April 27, 2019. Sound the Alarm Event in Capitol Heights, Maryland. 
Photo by Dennis Drenner/American Red Cross

By Gordon Williams

Just imagine it is the middle of the night and you are sleeping. You are suddenly awakened by the beeping of your smoke alarm, and there is the smell of smoke in the air. Somewhere in your home something is burning, and you and your family must get out and get out quickly. Would you know how to do that — escape with your family from a building that is on fire?

There are tips and techniques to help you escape a fire. Fire Prevention Week — October 6-12 this year — is a perfect time to review them. They come from a variety of sources, including the government’s Department of Homeland Security and the National Fire Protection Association (NFPA). It is the NFPA that designates this as Fire Prevention Week.

Ideally, you took the first steps toward survival long before fire broke out. That is, you crafted a home fire escape plan and all members of your family practiced carrying it out. You identified the best way to exit your home safely, and you identified the special challenges you face — an elderly or disabled family member for instance — and made plans for dealing with them. Everyone in the household has a working flashlight to help them escape a burning home in the dark. Finally, the door to every sleeping room was closed to slow the spread of smoke and flames should fire break out in the night.

So, you do know what to do and the family has drilled in evacuating a burning building. Now what?
  • Your escape must be carried out quickly. Fires double in size every 30 seconds. What was a small fire when the alarm went off could have turned into something more serious as you try to get out.
  • It must be done in near-total darkness. The government’s ready.gov/home-fires website states it this way: “Fire is dark. Fire starts bright but quickly produces black smoke and complete darkness.” Fire will often knock out the home’s electrical system, leaving your flashlight the only source of light.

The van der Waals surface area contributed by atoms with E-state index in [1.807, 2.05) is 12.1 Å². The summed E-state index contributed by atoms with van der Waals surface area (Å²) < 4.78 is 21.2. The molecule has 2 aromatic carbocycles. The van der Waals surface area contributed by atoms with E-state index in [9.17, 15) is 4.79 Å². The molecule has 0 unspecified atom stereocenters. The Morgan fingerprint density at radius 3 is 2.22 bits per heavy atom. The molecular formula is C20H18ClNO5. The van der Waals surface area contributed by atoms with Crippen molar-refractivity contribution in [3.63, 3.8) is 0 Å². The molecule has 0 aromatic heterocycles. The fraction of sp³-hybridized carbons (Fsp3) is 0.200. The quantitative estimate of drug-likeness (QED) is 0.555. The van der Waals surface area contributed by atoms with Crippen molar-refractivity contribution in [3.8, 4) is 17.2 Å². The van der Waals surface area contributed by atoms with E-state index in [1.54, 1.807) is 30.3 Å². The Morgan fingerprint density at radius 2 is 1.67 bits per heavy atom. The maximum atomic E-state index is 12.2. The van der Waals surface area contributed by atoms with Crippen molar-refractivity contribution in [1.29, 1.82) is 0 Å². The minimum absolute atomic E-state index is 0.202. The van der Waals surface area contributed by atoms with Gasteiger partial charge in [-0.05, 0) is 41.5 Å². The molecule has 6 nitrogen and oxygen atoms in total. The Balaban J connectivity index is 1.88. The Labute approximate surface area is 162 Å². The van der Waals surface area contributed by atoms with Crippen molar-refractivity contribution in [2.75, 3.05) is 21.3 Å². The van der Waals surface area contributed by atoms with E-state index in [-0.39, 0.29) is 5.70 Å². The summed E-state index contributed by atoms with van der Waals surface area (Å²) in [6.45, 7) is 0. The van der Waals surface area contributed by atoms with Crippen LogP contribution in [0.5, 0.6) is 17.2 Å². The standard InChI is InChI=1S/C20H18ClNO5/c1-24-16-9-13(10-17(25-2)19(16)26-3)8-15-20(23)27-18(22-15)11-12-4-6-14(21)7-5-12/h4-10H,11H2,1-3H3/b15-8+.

• You may think your greatest danger is from the spreading flames, but that is not the case. “Smoke and toxic gases kill more people than flames do,” says the ready.gov site. “Fires produce poisonous gases that make you disoriented and drowsy. Asphyxiation is the leading cause of fire deaths, exceeding burns by a three-to-one ratio.”
By knowing these perils, you can work to avoid them.
  • Before opening any door, touch the door and the doorknob with the back of your hand. If either feels hot, fire could be on the other side, so use your secondary escape route to get out. Open any door slowly, so you can slam it shut if there is fire on the other side. 
  • Smoke and toxic gases tend to rise, so stay low to the ground as you get out. Fire temperatures are lower near the ground. Ready.gov warns that the room temperature in a fire can be 100 degrees at floor level and 600 degrees at eye level. The site warns that 600-degree heat “will scorch your lungs and melt clothes to your skin.”
  • Concentrate on getting everyone out safely, and only then call the fire department. An exception would if someone in the house is unable to get out. In that case, leave the house and call the fire department. Make sure the emergency operator knows exactly where the person is. In reporting the fire, make sure the emergency operator knows about any pets trapped in the house.
  • Close doors as you exit the building. That will slow the spread of flames through your home. If you are in an apartment building, closing the front door will keep flames from spreading down hallways and upstairs to other apartments.
What if you or others, can’t make it out?
  • Seek a room with windows that is as far away from the fire as you can get. Close the door and use wet towels or clothing to seal the door to keep smoke and gases out, then stand at the window. The first thing fire units on the scene will do is make a circuit of the fire building. Let them know you need to be rescued.
  • If you live in a modern, fire-resistant high rise, staying in your apartment might be your best bet, unless you are dangerously close to the fire. Seal the door with wet towels to keep smoke and gases out. But do call 9-1-1 so firefighters know where you are, just in case things turn dire and you need to be rescued,
  • The main function of fire extinguishers in the home is not to fight the fire but to help you escape. Attempt to put out the fire with an extinguisher only if the fire is very small. Make sure you have a clear path to escape, and never let the fire come between you and your escape route. If you empty the extinguisher and the fire is not out, get out and leave the job to the firefighting professionals. 

The American Red Cross Home Fire campaign has proudly saved over 600 lives by educating individuals and families about home fire prevention, evacuation plans and installing free smoke alarms in homes. Find out more about the campaign or join us as a volunteer and make your community safer from the threat of a home fire.

Visit: RedCross.org

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